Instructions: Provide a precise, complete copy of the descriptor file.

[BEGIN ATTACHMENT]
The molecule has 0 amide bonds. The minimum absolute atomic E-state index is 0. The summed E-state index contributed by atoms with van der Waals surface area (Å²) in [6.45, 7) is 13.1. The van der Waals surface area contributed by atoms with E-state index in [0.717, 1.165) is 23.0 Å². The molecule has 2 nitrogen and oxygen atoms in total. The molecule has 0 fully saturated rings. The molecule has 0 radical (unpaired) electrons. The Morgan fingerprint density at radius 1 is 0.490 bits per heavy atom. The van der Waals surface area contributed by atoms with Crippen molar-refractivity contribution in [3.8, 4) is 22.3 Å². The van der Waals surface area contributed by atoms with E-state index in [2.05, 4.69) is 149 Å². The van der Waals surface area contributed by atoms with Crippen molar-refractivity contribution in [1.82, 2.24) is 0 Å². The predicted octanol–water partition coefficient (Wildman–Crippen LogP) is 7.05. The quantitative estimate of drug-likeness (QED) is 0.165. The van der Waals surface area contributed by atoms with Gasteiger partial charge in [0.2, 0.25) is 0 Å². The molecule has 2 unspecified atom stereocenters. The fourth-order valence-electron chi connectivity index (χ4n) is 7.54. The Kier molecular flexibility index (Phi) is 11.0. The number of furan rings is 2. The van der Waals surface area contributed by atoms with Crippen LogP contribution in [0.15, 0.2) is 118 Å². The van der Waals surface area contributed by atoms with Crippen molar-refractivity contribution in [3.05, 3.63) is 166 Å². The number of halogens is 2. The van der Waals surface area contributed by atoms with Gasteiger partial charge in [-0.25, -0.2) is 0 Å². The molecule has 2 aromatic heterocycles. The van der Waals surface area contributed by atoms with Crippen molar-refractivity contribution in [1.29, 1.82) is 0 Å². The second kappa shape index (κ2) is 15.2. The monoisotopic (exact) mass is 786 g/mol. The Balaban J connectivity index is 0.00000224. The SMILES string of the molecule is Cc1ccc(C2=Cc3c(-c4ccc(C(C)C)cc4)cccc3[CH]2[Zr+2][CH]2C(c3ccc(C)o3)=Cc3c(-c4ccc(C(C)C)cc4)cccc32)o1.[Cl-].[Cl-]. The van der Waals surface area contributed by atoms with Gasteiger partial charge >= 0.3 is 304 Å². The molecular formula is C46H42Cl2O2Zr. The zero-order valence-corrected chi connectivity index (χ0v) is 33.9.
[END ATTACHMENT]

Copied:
The molecule has 0 amide bonds. The minimum absolute atomic E-state index is 0. The summed E-state index contributed by atoms with van der Waals surface area (Å²) in [6.45, 7) is 13.1. The van der Waals surface area contributed by atoms with E-state index in [0.717, 1.165) is 23.0 Å². The molecule has 2 nitrogen and oxygen atoms in total. The molecule has 0 fully saturated rings. The molecule has 0 radical (unpaired) electrons. The Morgan fingerprint density at radius 1 is 0.490 bits per heavy atom. The van der Waals surface area contributed by atoms with Crippen molar-refractivity contribution in [3.8, 4) is 22.3 Å². The van der Waals surface area contributed by atoms with E-state index in [2.05, 4.69) is 149 Å². The van der Waals surface area contributed by atoms with Crippen molar-refractivity contribution in [1.82, 2.24) is 0 Å². The predicted octanol–water partition coefficient (Wildman–Crippen LogP) is 7.05. The quantitative estimate of drug-likeness (QED) is 0.165. The van der Waals surface area contributed by atoms with Gasteiger partial charge in [0.2, 0.25) is 0 Å². The molecule has 2 unspecified atom stereocenters. The fourth-order valence-electron chi connectivity index (χ4n) is 7.54. The Kier molecular flexibility index (Phi) is 11.0. The number of furan rings is 2. The van der Waals surface area contributed by atoms with Crippen LogP contribution in [0.15, 0.2) is 118 Å². The van der Waals surface area contributed by atoms with Crippen molar-refractivity contribution in [3.05, 3.63) is 166 Å². The number of halogens is 2. The van der Waals surface area contributed by atoms with Gasteiger partial charge in [-0.25, -0.2) is 0 Å². The molecule has 2 aromatic heterocycles. The van der Waals surface area contributed by atoms with Crippen molar-refractivity contribution in [1.29, 1.82) is 0 Å². The second kappa shape index (κ2) is 15.2. The monoisotopic (exact) mass is 786 g/mol. The Balaban J connectivity index is 0.00000224. The SMILES string of the molecule is Cc1ccc(C2=Cc3c(-c4ccc(C(C)C)cc4)cccc3[CH]2[Zr+2][CH]2C(c3ccc(C)o3)=Cc3c(-c4ccc(C(C)C)cc4)cccc32)o1.[Cl-].[Cl-]. The van der Waals surface area contributed by atoms with Gasteiger partial charge >= 0.3 is 304 Å². The molecular formula is C46H42Cl2O2Zr. The zero-order valence-corrected chi connectivity index (χ0v) is 33.9.